GestIC Gesture Recognition Controller Uses Electrical Fields
GestIC is here! Microchip Technology is releasing the first gesture interface controller that uses electrical fields to make 3-D measurements.
(Gesture Recognition Controller Uses Electrical Fields)
Microchip's MGC3130 is the world’s first electrical near field (E-field) 3D Tracking and Gesture Controller. Based on Microchip’s patented GestIC® technology, it allows users to interact with their devices using hand/finger position tracking and intuitive free-space gestures in real time. The MGC3130 is a unique solution that enables the next breakthrough in user interface design.
GestIC® technology uses transmit (Tx) frequencies f in the range of 100 kHz, which reflects a wavelength of about three (3) kilometers. With electrode geometries of typically less than twenty (20) by twenty (20) centimeters, this λTx wavelength is much larger in comparison.
(GestIC field lines undisturbed)
Therefore, the magnetic component is practically zero and no wave propagation takes place. The result is a quasi-static electrical near field that can be used for sensing conductive objects such as the human body.
Once a user intrudes the sensing area, the electrical field distribution becomes distorted. The field lines intercepted by the hand are shunted to ground through the conductivity of the human body itself. The simulation results in Figure 1 and Figure 2 show the influence of an earth grounded body to the electric field.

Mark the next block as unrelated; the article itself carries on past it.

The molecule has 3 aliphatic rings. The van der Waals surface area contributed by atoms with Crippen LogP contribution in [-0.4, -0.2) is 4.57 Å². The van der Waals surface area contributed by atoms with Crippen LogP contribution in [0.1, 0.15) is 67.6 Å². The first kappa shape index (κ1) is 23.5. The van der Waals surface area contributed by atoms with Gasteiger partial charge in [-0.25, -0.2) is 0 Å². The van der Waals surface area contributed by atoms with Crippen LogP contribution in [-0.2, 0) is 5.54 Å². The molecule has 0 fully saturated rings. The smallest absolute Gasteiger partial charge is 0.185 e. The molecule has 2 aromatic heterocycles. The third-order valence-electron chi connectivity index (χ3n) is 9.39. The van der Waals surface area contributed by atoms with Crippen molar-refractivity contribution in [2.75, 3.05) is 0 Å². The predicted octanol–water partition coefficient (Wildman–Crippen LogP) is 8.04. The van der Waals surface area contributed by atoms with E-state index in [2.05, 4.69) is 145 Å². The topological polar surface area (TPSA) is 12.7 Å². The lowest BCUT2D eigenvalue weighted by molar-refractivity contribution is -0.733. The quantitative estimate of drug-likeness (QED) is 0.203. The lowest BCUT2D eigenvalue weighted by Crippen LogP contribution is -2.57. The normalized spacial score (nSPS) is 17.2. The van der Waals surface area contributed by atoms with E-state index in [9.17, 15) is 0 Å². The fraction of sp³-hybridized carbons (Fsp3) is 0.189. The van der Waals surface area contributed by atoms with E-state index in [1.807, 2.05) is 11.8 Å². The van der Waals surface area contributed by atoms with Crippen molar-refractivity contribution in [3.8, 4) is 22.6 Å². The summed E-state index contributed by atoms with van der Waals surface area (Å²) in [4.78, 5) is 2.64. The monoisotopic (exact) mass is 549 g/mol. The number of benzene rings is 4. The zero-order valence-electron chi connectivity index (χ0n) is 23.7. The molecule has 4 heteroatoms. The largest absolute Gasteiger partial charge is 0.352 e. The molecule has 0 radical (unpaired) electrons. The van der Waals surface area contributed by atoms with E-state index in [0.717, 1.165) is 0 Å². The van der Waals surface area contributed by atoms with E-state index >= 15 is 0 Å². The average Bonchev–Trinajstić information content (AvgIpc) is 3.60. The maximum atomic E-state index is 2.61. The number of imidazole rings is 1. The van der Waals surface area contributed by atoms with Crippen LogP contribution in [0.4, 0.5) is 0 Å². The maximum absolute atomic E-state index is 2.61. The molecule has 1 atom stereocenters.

As illustrated, the proximity of the body causes a compression of the equipotential lines and shifts the receiver (Rx) electrode signal levels to a lower potential which is detected by the respective GestIC® technology product.
(E-fields distorted by human hand)
Zaphod Beeblebrox would love this. In his 1979 novel The Hitchhiker's Guide to the Galaxy, Douglas Adams describes a similar gesture-controlled interface that, well, could be a bit more precise.
A loud clatter of gunk music flooded through the Heart of Gold cabin as Zaphod searched the sub-etha radio wave bands for news of himself. The machine was rather difficult to operate. For years radios had been operated by means of pressing buttons and turning dials; then as the technology became more sophisticated the controls were made touch-sensitive--you merely had to brush the panels with your fingers; now all you had to do was wave your hand in the general direction of the components and hope. It saved a lot of muscular expenditure, of course, but meant that you had to sit infuriatingly still if you wanted to keep listening to the same program.
Zaphod waved a hand and the channel switched again.
Let's hope that Microchip Technology's GestIC offers greater precision!
Via Technology Review and of course Microchip GestIC.
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